In my career as a massage therapist I was fortunate enough to work under a doctor for part of my career.
I learned a lot about what was expected of me as a therapist: treatment protocols, common surgical interventions and post surgical care.
The real lesson I learned, and that I want to pass along to you, is a doctor’s bias, perspective and opinion about massage therapy as a treatment modality.
This can have a huge impact on your business.
I know that not all of you accept PIP or Labor and Industries injury clients.
Not all of you take private health insurance and you probably don’t have a schedule full of injured clients challenging your knowledge of surgical interventions and post-operative care protocols.
But I do know that the medical community is moving toward involving more complementary care providers like chiropractic, acupuncture, naturopathy and massage therapy in primary care treatments.
For massage therapists, getting referrals from doctors may not be your first thought when you think of growing your business, but it is easier than you think.
Here’s something VERY important to remember when speaking about getting referrals from doctors: They see a lot of clients – every day.
So if that is so important to think about, why don’t massage therapists see many more referrals from doctors?
Two words – education and understanding.
One of the best ways to get referrals from doctors is to first figure out why most of them don’t refer to massage therapists…and then change their minds.
Or rather, shift their perspective!
Most doctors don’t have a clear understanding of massage and how it can help their patients.
So it’s understandable that they’d be hesitant to refer their patients for massage therapy.
After all, would you refer a patient to a practitioner of a modality that you knew very little about?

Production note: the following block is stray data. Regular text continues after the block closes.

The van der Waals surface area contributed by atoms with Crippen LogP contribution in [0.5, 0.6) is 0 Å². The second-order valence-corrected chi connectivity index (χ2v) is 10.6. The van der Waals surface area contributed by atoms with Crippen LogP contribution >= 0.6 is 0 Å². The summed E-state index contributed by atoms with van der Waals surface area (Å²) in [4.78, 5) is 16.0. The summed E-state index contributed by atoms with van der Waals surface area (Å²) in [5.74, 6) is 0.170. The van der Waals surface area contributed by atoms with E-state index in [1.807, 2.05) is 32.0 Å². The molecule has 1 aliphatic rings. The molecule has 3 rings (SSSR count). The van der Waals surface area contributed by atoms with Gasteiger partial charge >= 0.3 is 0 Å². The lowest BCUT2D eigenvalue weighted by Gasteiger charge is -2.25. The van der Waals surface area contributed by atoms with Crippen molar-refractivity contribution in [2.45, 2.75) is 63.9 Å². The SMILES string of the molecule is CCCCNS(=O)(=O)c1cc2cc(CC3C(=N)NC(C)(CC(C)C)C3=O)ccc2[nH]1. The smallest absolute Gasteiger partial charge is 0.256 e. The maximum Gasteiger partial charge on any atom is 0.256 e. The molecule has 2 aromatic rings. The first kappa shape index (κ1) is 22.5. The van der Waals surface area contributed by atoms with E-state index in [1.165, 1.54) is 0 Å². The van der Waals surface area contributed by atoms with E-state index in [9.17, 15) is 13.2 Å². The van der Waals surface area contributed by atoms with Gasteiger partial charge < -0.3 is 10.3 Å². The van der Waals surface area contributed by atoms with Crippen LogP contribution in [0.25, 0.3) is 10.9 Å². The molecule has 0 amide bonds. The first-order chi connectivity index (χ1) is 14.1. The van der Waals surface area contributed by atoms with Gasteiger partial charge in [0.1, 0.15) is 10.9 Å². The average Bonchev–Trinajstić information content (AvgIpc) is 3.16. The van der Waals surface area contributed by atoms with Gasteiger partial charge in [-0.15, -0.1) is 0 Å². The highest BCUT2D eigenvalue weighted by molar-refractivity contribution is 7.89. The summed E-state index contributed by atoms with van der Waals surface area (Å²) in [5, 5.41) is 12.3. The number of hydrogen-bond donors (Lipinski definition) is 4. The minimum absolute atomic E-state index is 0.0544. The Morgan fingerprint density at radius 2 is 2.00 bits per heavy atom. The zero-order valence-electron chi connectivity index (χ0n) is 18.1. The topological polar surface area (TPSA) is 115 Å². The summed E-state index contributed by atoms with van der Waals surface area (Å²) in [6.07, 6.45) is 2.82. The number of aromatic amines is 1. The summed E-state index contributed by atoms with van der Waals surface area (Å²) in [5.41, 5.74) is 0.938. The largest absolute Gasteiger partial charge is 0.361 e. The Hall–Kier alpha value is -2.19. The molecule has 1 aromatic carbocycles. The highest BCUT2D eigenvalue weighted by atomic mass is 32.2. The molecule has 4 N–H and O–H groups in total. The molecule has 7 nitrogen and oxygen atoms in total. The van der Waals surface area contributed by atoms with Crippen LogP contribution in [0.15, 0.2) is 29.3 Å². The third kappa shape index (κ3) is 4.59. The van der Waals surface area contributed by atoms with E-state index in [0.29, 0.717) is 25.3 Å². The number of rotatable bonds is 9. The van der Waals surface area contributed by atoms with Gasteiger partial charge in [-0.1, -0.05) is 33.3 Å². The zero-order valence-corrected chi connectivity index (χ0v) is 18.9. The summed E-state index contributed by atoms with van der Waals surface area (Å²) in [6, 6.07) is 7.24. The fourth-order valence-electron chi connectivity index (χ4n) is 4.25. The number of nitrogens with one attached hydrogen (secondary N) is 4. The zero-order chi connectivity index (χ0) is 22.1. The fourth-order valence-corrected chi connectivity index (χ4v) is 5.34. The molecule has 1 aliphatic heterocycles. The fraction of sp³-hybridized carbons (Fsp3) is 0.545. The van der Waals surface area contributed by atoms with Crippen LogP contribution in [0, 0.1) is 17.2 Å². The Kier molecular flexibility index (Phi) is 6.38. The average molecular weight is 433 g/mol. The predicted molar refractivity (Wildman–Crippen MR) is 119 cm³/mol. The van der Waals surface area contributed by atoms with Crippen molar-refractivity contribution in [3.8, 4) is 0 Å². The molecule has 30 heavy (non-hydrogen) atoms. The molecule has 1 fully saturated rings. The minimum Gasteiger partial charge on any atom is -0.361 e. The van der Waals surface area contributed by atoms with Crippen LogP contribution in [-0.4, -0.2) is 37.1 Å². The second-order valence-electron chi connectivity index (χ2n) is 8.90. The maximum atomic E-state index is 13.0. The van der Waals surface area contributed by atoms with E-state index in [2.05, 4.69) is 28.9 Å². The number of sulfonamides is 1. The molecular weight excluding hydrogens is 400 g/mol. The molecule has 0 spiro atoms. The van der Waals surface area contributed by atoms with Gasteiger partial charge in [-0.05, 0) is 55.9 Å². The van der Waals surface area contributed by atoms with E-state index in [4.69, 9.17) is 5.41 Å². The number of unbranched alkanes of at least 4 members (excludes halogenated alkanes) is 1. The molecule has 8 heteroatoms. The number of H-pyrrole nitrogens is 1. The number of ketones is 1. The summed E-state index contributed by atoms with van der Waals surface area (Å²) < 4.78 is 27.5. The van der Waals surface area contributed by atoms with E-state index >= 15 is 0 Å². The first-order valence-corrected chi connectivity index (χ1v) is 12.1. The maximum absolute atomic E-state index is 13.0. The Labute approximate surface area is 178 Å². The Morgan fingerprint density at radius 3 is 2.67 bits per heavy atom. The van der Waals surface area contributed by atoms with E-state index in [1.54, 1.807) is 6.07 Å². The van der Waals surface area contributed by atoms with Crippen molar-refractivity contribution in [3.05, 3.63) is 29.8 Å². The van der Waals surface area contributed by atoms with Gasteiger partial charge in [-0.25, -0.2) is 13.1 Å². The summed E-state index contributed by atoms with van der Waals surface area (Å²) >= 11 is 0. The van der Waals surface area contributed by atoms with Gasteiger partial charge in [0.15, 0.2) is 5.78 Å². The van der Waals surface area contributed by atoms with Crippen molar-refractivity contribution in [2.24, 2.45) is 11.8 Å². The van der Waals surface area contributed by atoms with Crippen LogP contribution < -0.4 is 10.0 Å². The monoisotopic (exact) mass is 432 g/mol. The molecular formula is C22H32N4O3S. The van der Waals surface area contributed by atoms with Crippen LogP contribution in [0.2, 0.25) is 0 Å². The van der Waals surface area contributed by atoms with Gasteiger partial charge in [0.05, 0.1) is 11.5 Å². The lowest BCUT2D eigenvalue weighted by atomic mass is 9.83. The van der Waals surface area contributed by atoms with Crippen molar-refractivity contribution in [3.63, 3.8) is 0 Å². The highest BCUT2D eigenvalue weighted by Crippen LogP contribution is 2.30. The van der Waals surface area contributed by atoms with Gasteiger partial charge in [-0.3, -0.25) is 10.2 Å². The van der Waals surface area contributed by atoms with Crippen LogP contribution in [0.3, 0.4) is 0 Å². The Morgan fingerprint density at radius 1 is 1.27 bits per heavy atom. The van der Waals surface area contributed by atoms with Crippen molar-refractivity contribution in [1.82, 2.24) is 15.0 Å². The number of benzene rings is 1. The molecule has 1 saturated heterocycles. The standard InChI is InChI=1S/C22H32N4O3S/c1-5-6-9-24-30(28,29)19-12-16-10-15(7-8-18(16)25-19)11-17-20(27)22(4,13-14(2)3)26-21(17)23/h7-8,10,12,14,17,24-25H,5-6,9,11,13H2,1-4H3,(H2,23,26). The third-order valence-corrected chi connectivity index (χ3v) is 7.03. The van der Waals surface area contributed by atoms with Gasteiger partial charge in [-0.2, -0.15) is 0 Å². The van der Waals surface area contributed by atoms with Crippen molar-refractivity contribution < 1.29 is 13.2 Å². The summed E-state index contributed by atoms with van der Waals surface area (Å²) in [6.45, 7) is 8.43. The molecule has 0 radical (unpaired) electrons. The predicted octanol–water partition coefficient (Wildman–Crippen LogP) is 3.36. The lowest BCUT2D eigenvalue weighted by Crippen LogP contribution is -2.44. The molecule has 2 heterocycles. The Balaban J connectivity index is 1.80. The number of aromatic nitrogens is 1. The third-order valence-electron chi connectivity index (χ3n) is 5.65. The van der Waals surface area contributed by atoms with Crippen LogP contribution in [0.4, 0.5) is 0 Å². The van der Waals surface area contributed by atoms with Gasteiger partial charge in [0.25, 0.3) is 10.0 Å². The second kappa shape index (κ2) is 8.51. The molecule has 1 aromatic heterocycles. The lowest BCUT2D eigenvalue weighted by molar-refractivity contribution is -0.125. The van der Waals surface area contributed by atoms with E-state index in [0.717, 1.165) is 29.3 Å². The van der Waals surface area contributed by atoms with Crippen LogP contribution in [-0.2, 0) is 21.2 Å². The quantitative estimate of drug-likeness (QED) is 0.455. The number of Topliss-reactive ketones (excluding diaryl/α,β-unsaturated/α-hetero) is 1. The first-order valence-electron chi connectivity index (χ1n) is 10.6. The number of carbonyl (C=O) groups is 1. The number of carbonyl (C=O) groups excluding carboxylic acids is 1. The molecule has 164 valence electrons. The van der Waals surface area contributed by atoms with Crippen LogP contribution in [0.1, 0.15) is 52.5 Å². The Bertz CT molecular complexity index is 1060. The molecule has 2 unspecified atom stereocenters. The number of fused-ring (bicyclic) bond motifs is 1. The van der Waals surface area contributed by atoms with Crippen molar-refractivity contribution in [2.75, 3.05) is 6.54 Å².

To remedy this situation, make the time to create a good rapport with these doctors and to educate them about your practice.
Allow them to experience massage firsthand.
In my clinic, I will walk the doctor through an initial visit, including a massage treatment and a report of findings.
It’s the same thing I do with EVERY new patient.
This really helps them feel confident when they refer patients to you. They know exactly what their patients will experience, and how they will be treated.
And this makes them more likely to refer.
One of the roles of being a massage therapist is properly educating the public about what we do and don’t do.
Let your local doctors know what massage therapy is and how it works!
Taking the time to educate them about massage and how it can help a large variety of patient symptoms is well worth your while.
Another reason doctors may not refer is that they fear that they will lose their patients and their practice will slowly fade away.
IMPORTANT – make sure you assure the doctors that you reach out to that you want to work together as a team.
Let them know that when they refer a patient to you, you will require the patient return to the referring MD for a progress evaluation after seeing you a specific number of times.
Sending the patient back to their medical doctor helps to establish trust with the referring MD.
The doctor will understand that you are not interested in taking their patients. But, that your main focus is taking care of their patients.
By creating this system of checks and balances, you show referring MDs that you have an open channel of communication about patient care.
This also allows the doctor to see the potential benefits of massage therapy. For example, let’s say that a doctor sends you a patient who has had asthma for twenty years.
After twelve treatments from you, you send the patient back to the medical doctor for a follow-up.
Upon seeing a dramatic improvement in the patient, the doctor will realize that massage therapy — and you specifically — have been instrumental in helping this patient to feel better.
By following some of these ideas and insights, you should be well on your way to building new patient streams through MD referrals.
MD’s are one of the largest groups of healthcare providers and they see many patients in the course of their practice.
Some they know how to help and others they may not.
By using the tips that I’ve given you and becoming the go-to massage therapist of choice, together you and your networking MD’s are sure to make a difference for your patients, your clinic and the community.
I also want to give you some practical pointers on how to approach doctors and start a great relationship (or at least educate them on massage).
You’ll be able to read it in my next blog posts.
And it will be easier than you think!
Here’s to your practice success!